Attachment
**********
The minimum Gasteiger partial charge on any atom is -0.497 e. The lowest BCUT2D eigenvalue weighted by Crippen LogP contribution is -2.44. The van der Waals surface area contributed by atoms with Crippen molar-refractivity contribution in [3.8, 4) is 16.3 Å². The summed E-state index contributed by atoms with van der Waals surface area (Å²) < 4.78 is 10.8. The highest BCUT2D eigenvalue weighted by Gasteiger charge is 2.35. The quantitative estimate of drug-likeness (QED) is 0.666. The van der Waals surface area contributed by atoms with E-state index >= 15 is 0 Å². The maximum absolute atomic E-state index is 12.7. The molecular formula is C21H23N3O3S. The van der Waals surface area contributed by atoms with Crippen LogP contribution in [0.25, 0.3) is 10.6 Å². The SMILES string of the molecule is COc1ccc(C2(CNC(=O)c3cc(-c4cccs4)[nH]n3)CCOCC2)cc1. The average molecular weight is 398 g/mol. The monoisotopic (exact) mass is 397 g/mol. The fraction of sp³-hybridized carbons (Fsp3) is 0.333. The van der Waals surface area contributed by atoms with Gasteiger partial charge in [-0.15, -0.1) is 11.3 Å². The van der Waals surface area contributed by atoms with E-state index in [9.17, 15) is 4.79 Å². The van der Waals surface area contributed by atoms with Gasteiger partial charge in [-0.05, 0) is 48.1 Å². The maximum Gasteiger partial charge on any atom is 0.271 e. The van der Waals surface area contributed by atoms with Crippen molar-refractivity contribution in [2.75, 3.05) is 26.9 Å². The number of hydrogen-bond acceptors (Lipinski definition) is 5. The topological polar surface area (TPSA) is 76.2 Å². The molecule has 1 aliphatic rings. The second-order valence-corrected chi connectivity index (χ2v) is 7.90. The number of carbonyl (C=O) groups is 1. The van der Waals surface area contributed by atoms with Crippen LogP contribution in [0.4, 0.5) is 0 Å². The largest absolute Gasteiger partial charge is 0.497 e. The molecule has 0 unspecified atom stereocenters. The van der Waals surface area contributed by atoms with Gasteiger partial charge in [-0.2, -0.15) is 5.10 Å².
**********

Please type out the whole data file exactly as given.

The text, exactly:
The minimum Gasteiger partial charge on any atom is -0.497 e. The lowest BCUT2D eigenvalue weighted by Crippen LogP contribution is -2.44. The van der Waals surface area contributed by atoms with Crippen molar-refractivity contribution in [3.8, 4) is 16.3 Å². The summed E-state index contributed by atoms with van der Waals surface area (Å²) < 4.78 is 10.8. The highest BCUT2D eigenvalue weighted by Gasteiger charge is 2.35. The quantitative estimate of drug-likeness (QED) is 0.666. The van der Waals surface area contributed by atoms with E-state index >= 15 is 0 Å². The maximum absolute atomic E-state index is 12.7. The molecular formula is C21H23N3O3S. The van der Waals surface area contributed by atoms with Crippen LogP contribution in [0.25, 0.3) is 10.6 Å². The SMILES string of the molecule is COc1ccc(C2(CNC(=O)c3cc(-c4cccs4)[nH]n3)CCOCC2)cc1. The average molecular weight is 398 g/mol. The monoisotopic (exact) mass is 397 g/mol. The fraction of sp³-hybridized carbons (Fsp3) is 0.333. The van der Waals surface area contributed by atoms with Gasteiger partial charge in [-0.15, -0.1) is 11.3 Å². The van der Waals surface area contributed by atoms with E-state index in [9.17, 15) is 4.79 Å². The van der Waals surface area contributed by atoms with Gasteiger partial charge in [-0.05, 0) is 48.1 Å². The maximum Gasteiger partial charge on any atom is 0.271 e. The van der Waals surface area contributed by atoms with Crippen molar-refractivity contribution in [2.75, 3.05) is 26.9 Å². The number of hydrogen-bond acceptors (Lipinski definition) is 5. The topological polar surface area (TPSA) is 76.2 Å². The molecule has 1 aliphatic rings. The second-order valence-corrected chi connectivity index (χ2v) is 7.90. The number of carbonyl (C=O) groups is 1. The van der Waals surface area contributed by atoms with Crippen LogP contribution in [0.4, 0.5) is 0 Å². The largest absolute Gasteiger partial charge is 0.497 e. The molecule has 0 unspecified atom stereocenters. The van der Waals surface area contributed by atoms with Gasteiger partial charge in [-0.2, -0.15) is 5.10 Å².